Influencer marketing is a powerful tool to help cultivate new prospective students that too often gets neglected. But the whole idea of influencer marketing is a really important aspect of the higher ed marketer’s toolbox that needs to be leveraged.
Whether you’re talking about social media or alumni influencers or peer-to-peer type of communications, we too often forget about it.
Now, all of those are important!
But, unfortunately, we can miss some of the more specialized tools that can really make a big difference when we become too myopic.
That’s one reason why Biola University started tapping into the power of influencer marketing.
In this conversation on The Higher Ed Marketer podcast, Lee Wilhite, Vice President at Biola University, discusses how the institution approaches influencer marketing and the platforms they use to do it.
The Shift to Influencer Marketing
If you’ve been in marketing for any length of time, I’m sure you’ve noticed a sharp difference in the way prospective students react to corporate brands, including education brands.
Towards the beginning of our conversation, Lee points out this shift.
We have learned over the years how upcoming generations look at corporate brands, university brands, and some of the institutional kind of messaging out there, [has changed].
Especially in the younger generations, they’re looking for more peer input. [Just look at] our shopping habits. We go to Amazon, and we look at those customer reviews. We’re trying to see more of a first-person kind of assessment of how people are experiencing a product or service.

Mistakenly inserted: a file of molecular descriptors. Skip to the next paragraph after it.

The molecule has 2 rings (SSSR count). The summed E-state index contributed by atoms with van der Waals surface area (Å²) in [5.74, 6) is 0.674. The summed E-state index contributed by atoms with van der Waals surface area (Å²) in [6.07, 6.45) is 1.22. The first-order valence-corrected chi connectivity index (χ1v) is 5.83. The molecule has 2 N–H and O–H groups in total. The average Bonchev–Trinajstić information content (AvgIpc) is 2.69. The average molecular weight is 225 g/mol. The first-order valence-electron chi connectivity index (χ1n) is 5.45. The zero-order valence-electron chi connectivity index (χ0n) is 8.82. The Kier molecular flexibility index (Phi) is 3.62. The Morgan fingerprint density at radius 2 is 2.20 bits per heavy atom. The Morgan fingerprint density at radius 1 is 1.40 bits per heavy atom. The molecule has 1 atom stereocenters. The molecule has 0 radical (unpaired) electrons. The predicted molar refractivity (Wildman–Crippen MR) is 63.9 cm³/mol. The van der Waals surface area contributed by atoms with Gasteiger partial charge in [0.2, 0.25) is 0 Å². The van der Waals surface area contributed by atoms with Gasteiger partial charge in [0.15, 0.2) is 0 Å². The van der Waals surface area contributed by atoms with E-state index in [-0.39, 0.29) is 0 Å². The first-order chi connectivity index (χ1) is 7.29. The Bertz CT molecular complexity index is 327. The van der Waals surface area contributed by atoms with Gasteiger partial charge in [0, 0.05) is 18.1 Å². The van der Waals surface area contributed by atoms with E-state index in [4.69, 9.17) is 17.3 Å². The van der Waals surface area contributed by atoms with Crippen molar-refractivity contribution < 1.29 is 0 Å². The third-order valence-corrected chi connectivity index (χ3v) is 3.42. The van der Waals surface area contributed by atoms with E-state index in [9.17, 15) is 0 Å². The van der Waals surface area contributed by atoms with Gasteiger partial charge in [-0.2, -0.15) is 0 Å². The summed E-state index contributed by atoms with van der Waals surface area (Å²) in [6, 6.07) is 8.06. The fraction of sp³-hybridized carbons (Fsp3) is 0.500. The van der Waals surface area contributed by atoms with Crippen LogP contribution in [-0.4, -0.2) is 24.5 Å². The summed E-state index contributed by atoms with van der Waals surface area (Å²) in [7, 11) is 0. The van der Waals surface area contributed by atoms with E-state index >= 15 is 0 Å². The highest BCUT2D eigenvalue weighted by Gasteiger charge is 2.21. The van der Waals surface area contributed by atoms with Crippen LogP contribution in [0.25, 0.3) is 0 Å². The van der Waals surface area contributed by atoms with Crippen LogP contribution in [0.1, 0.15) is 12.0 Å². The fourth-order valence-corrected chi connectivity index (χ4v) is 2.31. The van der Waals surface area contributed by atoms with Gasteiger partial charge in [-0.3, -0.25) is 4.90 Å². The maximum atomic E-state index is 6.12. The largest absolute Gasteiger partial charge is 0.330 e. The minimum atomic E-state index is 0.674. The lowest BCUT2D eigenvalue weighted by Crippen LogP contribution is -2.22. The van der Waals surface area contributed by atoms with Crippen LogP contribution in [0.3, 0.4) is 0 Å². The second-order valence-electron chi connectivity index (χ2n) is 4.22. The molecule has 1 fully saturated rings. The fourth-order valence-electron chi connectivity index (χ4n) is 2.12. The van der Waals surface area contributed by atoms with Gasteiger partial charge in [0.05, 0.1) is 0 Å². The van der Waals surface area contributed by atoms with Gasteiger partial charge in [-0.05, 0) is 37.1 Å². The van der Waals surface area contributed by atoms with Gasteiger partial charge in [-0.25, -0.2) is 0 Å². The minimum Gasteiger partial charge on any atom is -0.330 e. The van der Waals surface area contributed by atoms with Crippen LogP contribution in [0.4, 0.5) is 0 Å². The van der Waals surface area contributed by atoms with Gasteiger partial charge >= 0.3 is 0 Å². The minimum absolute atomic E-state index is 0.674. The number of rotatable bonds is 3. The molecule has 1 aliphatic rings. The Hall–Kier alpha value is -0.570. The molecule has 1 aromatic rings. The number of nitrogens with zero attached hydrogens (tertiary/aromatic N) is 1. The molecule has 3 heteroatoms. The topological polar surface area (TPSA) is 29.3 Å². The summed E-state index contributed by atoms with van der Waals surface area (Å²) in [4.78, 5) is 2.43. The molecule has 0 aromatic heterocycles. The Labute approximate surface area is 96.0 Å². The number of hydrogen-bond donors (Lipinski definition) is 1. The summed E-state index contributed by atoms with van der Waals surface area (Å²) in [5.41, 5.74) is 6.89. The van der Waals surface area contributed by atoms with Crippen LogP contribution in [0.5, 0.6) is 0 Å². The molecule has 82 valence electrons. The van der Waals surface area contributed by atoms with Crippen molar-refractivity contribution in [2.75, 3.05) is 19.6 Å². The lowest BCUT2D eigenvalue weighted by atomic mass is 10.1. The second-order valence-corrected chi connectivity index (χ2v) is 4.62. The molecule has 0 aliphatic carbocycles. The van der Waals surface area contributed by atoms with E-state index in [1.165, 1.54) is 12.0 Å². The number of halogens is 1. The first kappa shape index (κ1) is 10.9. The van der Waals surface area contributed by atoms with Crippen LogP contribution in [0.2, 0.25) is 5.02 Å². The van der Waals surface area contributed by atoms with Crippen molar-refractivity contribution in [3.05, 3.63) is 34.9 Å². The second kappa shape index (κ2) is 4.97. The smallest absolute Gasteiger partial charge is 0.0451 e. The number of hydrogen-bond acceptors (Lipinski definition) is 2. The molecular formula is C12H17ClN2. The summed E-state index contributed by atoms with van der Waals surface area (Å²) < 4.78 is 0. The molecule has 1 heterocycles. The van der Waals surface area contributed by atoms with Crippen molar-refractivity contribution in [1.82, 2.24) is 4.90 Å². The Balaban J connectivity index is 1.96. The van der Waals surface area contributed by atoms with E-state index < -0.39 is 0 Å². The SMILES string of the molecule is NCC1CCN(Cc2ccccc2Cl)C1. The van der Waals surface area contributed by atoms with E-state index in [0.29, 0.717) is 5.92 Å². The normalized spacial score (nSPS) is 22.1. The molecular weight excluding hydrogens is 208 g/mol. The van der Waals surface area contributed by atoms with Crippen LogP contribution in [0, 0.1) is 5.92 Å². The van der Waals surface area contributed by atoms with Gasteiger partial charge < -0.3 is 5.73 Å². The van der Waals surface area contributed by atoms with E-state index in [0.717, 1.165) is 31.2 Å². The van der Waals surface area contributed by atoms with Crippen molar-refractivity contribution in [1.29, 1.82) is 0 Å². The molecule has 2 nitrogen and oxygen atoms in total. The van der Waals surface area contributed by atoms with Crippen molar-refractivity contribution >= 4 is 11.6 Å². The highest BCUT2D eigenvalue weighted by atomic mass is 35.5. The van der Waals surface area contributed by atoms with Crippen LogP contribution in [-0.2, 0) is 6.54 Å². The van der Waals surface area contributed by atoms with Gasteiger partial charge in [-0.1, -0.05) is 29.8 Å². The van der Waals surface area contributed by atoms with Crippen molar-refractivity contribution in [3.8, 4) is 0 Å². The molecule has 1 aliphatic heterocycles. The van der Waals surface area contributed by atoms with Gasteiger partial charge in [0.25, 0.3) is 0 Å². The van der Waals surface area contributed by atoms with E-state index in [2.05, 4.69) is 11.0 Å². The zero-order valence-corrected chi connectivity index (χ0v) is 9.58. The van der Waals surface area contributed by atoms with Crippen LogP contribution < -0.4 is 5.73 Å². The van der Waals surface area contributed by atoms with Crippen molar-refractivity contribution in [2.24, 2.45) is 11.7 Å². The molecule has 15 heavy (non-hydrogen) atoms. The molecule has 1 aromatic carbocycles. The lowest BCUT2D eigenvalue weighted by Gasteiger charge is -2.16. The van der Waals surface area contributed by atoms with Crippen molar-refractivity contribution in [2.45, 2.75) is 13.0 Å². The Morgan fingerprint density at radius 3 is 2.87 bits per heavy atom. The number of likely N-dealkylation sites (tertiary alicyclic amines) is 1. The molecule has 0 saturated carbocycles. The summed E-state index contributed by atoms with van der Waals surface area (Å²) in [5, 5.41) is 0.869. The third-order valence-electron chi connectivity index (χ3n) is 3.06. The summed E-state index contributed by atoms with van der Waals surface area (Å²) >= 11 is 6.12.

And we just saw an opportunity years ago [to launch] a student-to-student communication stream.
Part of that student-to-student communication stream involved finding young alumni who could collaborate with Biola in a series of online videos.
One successful video series was with Biola alumnus Zach King, an Internet influencer who happens to have 13 million YouTube subscribers.
When Biola collaborates with content creators like Zach, they’re able to leverage the amount of trust their peers have in their advice, experiences, and opinions.
It’s natural for a prospective student to have a higher trust level when they receive your message from someone they already listen to.
With influencer marketing, you’re tapping into the voices that your target audience is already tuned into.
This way, you’re able to make the messaging more natural and less like an interruption.
It’s that peer-to-peer reflection, the firsthand account of their experience at Biola. The trust level is higher. Somehow, it cuts through some of the corporate speak or university speak, if you will. It really does connect to people on a more peer level, and I think that’s a more trusted relationship.
Getting Biola’s Influencer Marketing Program Started
Like most institutions, Biola wasn’t leveraging an influencer marketing strategy at first.
But once they saw the potential, they launched it one step at a time.